More Government/Industries News
Computer problems with the U.S. State Department's system for issuing passports and visas may have affected up to 200,000 people, it emerged Thursday, as the scale of the problem became clear for the first time.
NASA has planned out the new and improved scientific instruments that will be included onboard the next robotic Mars rover. The instruments will look for signs of past life and the ability to create oxygen and rocket fuel on the Red Planet.
An internal CIA investigation has determined its employees improperly accessed computers used by the Senate Intelligence Committee while it was working on a report about the agency's post-9/11 detention and interrogation program, according to a report by McClatchy.
FCC Chairman Tom Wheeler has sharply questioned Verizon Wireless over its plan announced last week to throttle mobile data speeds for customers with unlimited plans.
Stanford University's medical school plans to start using Google's wearable computer, Glass, to help train students in surgery.
Mobile carriers have pulled in hundreds of millions in profits through third-party charges tacked onto customers' bills without their consent, according to a report from a U.S. Senate committee.
There's no immediate end in sight to trouble that has hit the U.S. State Department's computer system for processing visa applications and caused problems for thousands of people worldwide.
An agreement in Congress to allocate $17 billion to the Department of Veterans Affairs includes money for a major tech upgrade.
Amazon.com is investing $2 billion more in India, which is witnessing an online retail boom.
When Cathy Lee started working at New York startup Faith Street last year, she quickly learned a lesson that could benefit other recent college graduates who want to advance their IT careers -- soft skills like being flexible, taking on new tasks and asking questions matter a lot.
U.S. Senator Patrick Leahy has introduced a new version of a bill to rein in the National Security Agency's bulk collection of U.S. phone records in an effort to strengthen legislation that passed the House of Representatives this year.
U.S. broadband providers appear to be embracing monthly data caps, but customers are confused about the amount of data they use and broadband plan options, according to preliminary findings by the U.S. Government Accountability Office.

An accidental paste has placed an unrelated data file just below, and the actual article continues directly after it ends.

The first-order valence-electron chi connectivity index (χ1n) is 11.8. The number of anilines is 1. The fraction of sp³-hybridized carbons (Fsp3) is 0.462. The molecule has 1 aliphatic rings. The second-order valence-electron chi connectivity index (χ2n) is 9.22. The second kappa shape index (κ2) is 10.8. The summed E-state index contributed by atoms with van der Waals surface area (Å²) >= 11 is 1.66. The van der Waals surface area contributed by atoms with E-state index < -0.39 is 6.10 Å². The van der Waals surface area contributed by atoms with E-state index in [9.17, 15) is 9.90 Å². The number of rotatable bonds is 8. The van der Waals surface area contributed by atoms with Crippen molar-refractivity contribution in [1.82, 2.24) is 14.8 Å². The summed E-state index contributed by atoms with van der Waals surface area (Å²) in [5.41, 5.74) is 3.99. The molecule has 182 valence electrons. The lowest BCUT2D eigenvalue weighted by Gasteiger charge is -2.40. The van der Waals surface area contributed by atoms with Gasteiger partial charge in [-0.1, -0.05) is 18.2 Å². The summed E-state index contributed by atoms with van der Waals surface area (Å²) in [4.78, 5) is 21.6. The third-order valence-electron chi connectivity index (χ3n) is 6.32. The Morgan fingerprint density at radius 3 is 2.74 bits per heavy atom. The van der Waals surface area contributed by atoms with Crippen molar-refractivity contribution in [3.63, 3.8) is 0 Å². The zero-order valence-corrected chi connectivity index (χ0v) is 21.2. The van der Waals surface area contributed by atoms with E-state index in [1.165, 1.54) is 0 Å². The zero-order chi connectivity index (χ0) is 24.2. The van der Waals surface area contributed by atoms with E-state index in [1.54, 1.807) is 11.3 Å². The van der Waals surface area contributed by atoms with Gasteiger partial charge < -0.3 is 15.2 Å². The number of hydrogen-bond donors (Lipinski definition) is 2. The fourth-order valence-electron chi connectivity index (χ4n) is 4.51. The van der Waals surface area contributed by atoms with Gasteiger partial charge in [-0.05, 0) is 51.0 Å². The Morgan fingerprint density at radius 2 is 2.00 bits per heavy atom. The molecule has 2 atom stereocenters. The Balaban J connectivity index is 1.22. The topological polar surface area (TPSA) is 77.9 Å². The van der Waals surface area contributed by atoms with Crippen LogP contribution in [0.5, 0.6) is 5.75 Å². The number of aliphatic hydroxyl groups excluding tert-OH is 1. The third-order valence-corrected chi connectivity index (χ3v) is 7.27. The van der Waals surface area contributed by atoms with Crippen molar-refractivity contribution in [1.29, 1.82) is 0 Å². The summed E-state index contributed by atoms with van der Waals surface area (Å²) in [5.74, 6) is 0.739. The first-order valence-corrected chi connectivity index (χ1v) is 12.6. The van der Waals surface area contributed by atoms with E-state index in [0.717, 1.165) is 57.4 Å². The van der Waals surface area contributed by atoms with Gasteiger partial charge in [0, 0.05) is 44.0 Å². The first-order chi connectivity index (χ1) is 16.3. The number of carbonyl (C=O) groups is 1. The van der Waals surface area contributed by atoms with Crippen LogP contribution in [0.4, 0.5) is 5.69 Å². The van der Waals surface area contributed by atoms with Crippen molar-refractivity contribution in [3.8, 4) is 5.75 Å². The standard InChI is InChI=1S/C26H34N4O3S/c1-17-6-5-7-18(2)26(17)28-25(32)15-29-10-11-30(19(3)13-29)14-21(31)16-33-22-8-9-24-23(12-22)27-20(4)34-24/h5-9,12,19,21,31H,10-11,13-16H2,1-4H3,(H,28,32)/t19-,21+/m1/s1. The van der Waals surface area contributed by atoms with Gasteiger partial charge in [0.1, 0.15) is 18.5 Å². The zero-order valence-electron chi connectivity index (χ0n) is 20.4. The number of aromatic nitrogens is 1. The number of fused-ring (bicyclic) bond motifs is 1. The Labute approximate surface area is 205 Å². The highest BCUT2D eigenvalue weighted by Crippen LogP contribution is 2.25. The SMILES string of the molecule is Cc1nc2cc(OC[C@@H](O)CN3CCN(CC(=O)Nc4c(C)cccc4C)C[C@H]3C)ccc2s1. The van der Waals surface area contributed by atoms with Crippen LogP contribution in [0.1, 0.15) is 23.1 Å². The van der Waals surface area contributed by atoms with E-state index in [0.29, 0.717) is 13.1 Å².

Microsoft and IBM are gaining momentum in the cloud infrastructure services market, putting pressure on Amazon and outpacing rival Google, according to a new study.
A Florida man was arrested and charged with wire fraud after he allegedly bilked more than three-dozen Apple stores across the country of more than $309,000 worth of products over a several-month stretch.
Huawei Technologies shipped 62% more smartphones in the first half of 2014 than the same period last year, with shipments to some countries outside its home market of China doubling or even tripling.
New tariffs imposed by the U.S. on Chinese imports of solar cells and (for the first time) Taiwan has infuriated some in the solar power industry who believe the steep taxes will adversely affect businesses and consumers.
Google has launched a new project, dubbed the Baseline Study, that seeks to develop a greater understanding of what it means to be healthy.
Rimini Street is continuing to rapidly grow revenue for its third-party software support business despite its ongoing litigation with Oracle.
The organizers of the FirstNet LTE public safety network have the frequencies and standards they need to build the system, and they know where the money's coming from. They know how to get there from here, but it won't be a quick trip.
A bill that allows consumers to unlock their cellphones for use on other carriers passed its last hurdle in Congress on Friday, opening the way for it to become law once it is signed by President Barack Obama.